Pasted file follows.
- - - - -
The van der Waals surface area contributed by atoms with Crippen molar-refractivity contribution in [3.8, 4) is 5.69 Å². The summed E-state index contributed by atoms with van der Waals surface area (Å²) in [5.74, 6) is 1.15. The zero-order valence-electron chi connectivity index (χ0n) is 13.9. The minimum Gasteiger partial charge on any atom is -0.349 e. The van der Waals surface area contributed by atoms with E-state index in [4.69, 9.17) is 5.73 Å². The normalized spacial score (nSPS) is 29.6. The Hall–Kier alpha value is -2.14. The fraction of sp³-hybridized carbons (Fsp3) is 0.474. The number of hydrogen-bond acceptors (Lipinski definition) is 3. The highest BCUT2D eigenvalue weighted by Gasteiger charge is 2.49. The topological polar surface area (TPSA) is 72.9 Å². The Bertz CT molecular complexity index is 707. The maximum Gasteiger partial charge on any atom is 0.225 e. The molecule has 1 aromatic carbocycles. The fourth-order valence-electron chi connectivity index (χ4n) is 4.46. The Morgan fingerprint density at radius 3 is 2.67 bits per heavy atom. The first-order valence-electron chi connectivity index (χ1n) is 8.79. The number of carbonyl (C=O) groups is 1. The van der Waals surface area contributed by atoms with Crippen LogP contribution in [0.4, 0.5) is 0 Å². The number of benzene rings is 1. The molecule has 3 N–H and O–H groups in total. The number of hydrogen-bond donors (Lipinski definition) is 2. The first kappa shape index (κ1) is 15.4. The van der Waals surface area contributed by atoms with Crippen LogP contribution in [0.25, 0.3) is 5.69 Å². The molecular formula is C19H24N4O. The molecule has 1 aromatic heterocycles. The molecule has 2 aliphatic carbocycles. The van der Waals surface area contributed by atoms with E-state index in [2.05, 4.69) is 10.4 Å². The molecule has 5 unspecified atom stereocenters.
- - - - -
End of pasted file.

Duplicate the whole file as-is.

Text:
The van der Waals surface area contributed by atoms with Crippen molar-refractivity contribution in [3.8, 4) is 5.69 Å². The summed E-state index contributed by atoms with van der Waals surface area (Å²) in [5.74, 6) is 1.15. The zero-order valence-electron chi connectivity index (χ0n) is 13.9. The minimum Gasteiger partial charge on any atom is -0.349 e. The van der Waals surface area contributed by atoms with E-state index in [4.69, 9.17) is 5.73 Å². The normalized spacial score (nSPS) is 29.6. The Hall–Kier alpha value is -2.14. The fraction of sp³-hybridized carbons (Fsp3) is 0.474. The number of hydrogen-bond acceptors (Lipinski definition) is 3. The highest BCUT2D eigenvalue weighted by Gasteiger charge is 2.49. The topological polar surface area (TPSA) is 72.9 Å². The Bertz CT molecular complexity index is 707. The maximum Gasteiger partial charge on any atom is 0.225 e. The molecule has 1 aromatic carbocycles. The fourth-order valence-electron chi connectivity index (χ4n) is 4.46. The Morgan fingerprint density at radius 3 is 2.67 bits per heavy atom. The first-order valence-electron chi connectivity index (χ1n) is 8.79. The number of carbonyl (C=O) groups is 1. The van der Waals surface area contributed by atoms with Crippen LogP contribution in [0.4, 0.5) is 0 Å². The number of benzene rings is 1. The molecule has 3 N–H and O–H groups in total. The number of hydrogen-bond donors (Lipinski definition) is 2. The first kappa shape index (κ1) is 15.4. The van der Waals surface area contributed by atoms with Crippen LogP contribution in [0.25, 0.3) is 5.69 Å². The molecular formula is C19H24N4O. The molecule has 1 aromatic heterocycles. The molecule has 2 aliphatic carbocycles. The van der Waals surface area contributed by atoms with E-state index in [2.05, 4.69) is 10.4 Å². The molecule has 5 unspecified atom stereocenters.